India’s banking system is flirting with a Lehman moment

WHEN NARENDRA MODI was elected prime minister of India in 2014, his plan was to revive its GDP growth rate back to the near-double-digit figures seen in the mid-2000s. Few would have guessed that the biggest threat to that goal was the financial industry. For several years state-run banks have failed to get to grips with a $100bn mountain of dud loans. Now panic has seized parts of the privately run system. One bank boss says the situation is as bad as the Asian crisis of 1998 or the global crash of 2008.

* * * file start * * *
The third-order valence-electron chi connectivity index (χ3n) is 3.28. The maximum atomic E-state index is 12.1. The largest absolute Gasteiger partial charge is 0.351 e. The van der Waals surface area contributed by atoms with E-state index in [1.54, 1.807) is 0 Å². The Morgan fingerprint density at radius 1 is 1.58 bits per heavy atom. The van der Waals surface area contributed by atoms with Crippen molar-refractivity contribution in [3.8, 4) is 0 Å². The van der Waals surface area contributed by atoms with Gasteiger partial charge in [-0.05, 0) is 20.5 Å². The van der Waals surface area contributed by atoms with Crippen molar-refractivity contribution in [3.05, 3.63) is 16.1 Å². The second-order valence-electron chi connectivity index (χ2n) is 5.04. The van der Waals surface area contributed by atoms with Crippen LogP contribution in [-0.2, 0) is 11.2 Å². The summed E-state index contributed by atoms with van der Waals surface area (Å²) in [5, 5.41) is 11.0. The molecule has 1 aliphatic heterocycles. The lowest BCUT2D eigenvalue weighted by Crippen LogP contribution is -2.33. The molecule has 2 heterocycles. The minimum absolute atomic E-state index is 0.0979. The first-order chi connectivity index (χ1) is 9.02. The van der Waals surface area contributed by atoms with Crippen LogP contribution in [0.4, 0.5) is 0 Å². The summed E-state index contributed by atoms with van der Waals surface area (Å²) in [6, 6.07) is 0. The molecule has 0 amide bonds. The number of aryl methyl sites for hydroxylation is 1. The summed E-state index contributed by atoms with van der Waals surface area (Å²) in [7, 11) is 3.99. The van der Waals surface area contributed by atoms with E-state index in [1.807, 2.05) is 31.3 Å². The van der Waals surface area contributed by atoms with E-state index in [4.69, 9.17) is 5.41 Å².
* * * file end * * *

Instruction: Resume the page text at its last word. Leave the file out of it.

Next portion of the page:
In September IL&FS, a financial firm that owns and finances roads and power plants, defaulted on some of its $13bn of debt. The contagion has struck India’s shadow banks, which rely on $250bn-300bn of borrowing to fund themselves. Their market value has collapsed by a median of 40% this year. A bitter row about how to respond has erupted between the government and the Reserve Bank of India (RBI), the largely independent...



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